UK new-car registrations fell by 6.7% in October, according to figures from the Society of Motor Manufacturers and Traders (SMMT) (www.smmt.co.uk
It said 10,348 fewer cars were registered than in October 2018, “reflecting a tough environment for businesses and consumers, as economic and political uncertainty continued to impact confidence”.
The decline was driven by falling demand from private consumers, with registrations down 13.2%. Business demand also fell, although fleet registrations remained stable at +0.3%.
There was a mixed picture across body types, with the popular super-mini segment experiencing a substantial decline (23.4%), while dual-purpose and small family car registrations grew by 7.1% and 3.3% respectively.
Registrations of diesel cars fell for the 31st month, down 28.3%; petrol cars also declined, by 3.2%.
Bucking the overall trend, electrified cars continued to grow in popularity.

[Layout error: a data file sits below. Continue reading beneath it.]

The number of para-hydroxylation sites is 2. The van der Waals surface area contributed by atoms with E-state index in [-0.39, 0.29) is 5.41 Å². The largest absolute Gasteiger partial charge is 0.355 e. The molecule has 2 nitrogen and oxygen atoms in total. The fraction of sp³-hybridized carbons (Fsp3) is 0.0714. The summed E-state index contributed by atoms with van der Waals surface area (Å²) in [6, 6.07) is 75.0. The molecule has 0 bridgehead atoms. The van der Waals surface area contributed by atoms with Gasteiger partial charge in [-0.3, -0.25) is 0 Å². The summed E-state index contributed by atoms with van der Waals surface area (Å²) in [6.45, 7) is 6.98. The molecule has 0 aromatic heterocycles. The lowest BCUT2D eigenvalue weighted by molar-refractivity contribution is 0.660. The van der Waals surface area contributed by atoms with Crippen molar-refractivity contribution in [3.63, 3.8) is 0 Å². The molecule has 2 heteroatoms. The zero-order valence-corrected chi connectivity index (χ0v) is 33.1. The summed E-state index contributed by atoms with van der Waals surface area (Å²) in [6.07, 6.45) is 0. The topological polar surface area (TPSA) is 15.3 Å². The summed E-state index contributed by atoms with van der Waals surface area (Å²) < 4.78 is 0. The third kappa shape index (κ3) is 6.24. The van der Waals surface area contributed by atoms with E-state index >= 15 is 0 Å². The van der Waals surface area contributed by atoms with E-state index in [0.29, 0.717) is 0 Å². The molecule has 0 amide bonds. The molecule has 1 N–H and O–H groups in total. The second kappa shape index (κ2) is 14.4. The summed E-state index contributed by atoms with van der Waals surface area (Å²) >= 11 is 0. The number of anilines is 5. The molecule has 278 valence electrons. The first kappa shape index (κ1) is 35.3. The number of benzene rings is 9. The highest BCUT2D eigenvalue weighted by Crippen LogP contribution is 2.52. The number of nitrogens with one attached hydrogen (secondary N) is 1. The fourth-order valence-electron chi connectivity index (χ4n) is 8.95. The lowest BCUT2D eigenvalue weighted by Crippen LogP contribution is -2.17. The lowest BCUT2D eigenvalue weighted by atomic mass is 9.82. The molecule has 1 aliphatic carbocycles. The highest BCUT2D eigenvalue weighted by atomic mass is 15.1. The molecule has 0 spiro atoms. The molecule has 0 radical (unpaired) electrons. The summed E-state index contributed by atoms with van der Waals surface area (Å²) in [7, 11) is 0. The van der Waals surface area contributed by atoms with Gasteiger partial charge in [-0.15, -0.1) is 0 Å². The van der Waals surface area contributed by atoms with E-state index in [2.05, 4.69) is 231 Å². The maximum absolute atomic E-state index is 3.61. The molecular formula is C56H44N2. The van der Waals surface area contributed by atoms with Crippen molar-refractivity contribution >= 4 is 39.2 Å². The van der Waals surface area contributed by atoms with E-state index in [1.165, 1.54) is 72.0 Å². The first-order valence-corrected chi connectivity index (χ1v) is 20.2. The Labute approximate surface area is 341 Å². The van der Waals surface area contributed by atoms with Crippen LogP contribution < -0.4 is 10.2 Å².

Hybrid electric cars increased by 28.9%, with 7,950 leaving showrooms in October, while registrations of battery electric vehicles almost tripled to 3,162 units.
However, plug-in hybrids fell just short of their positive performance in October 2018, down 1.7%.
Combined, alternatively fuelled vehicle registrations reached a 9.9% market share in October (the highest on record), up from 6.9% last year.
In the first 10 months of 2019, the new-car market was down 2.9%.
Meanwhile, UK new light commercial-vehicle (LCV) registrations fell by 11.0% in October (compared with October 2018), the second consecutive monthly decline.
Some 3,121 fewer models were registered in the month, as uncertainty and regulatory changes continued to affect the market.
Despite October’s negative performance, van registrations in the first 10 months of 2019 remain up (by 3.1%), with 311,989 new vehicles joining UK roads.
The UK new heavy goods vehicle (HGV) market declined by 13.1% in Q3 2019, with 8,557 heavy trucks registered between July and September, as a result of “regulatory changes that saw operators pull purchases forward into the first half of the year”.
The UK new bus and coach market also fell in Q3 2019 (by 26.4%), with 1,340 vehicles registered, marking the eleventh consecutive quarterly decline for the sector, as a combination of “weak business confidence, confusion over clean-air zones, modal shift and tight budgets within local authorities affected order books”.